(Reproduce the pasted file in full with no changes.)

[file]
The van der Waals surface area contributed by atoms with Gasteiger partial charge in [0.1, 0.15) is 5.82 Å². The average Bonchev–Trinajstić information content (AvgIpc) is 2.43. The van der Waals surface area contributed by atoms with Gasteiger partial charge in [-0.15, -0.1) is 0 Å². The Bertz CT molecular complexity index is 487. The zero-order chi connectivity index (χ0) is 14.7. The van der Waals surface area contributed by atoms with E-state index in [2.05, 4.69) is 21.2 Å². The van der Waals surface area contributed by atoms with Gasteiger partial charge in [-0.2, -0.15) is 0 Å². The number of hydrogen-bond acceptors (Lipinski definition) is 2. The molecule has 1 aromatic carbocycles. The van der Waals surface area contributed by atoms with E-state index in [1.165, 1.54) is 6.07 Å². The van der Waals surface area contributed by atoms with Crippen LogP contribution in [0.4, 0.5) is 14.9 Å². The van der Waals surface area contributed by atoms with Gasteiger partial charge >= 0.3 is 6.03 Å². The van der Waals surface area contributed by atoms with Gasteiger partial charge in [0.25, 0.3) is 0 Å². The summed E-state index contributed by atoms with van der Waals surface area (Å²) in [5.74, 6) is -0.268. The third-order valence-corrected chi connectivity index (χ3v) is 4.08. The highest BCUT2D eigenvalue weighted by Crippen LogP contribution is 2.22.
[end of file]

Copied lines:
The van der Waals surface area contributed by atoms with Gasteiger partial charge in [0.1, 0.15) is 5.82 Å². The average Bonchev–Trinajstić information content (AvgIpc) is 2.43. The van der Waals surface area contributed by atoms with Gasteiger partial charge in [-0.15, -0.1) is 0 Å². The Bertz CT molecular complexity index is 487. The zero-order chi connectivity index (χ0) is 14.7. The van der Waals surface area contributed by atoms with E-state index in [2.05, 4.69) is 21.2 Å². The van der Waals surface area contributed by atoms with Gasteiger partial charge in [-0.2, -0.15) is 0 Å². The number of hydrogen-bond acceptors (Lipinski definition) is 2. The molecule has 1 aromatic carbocycles. The van der Waals surface area contributed by atoms with E-state index in [1.165, 1.54) is 6.07 Å². The van der Waals surface area contributed by atoms with Crippen LogP contribution in [0.4, 0.5) is 14.9 Å². The van der Waals surface area contributed by atoms with Gasteiger partial charge >= 0.3 is 6.03 Å². The van der Waals surface area contributed by atoms with Gasteiger partial charge in [0.25, 0.3) is 0 Å². The summed E-state index contributed by atoms with van der Waals surface area (Å²) in [5.74, 6) is -0.268. The third-order valence-corrected chi connectivity index (χ3v) is 4.08. The highest BCUT2D eigenvalue weighted by Crippen LogP contribution is 2.22.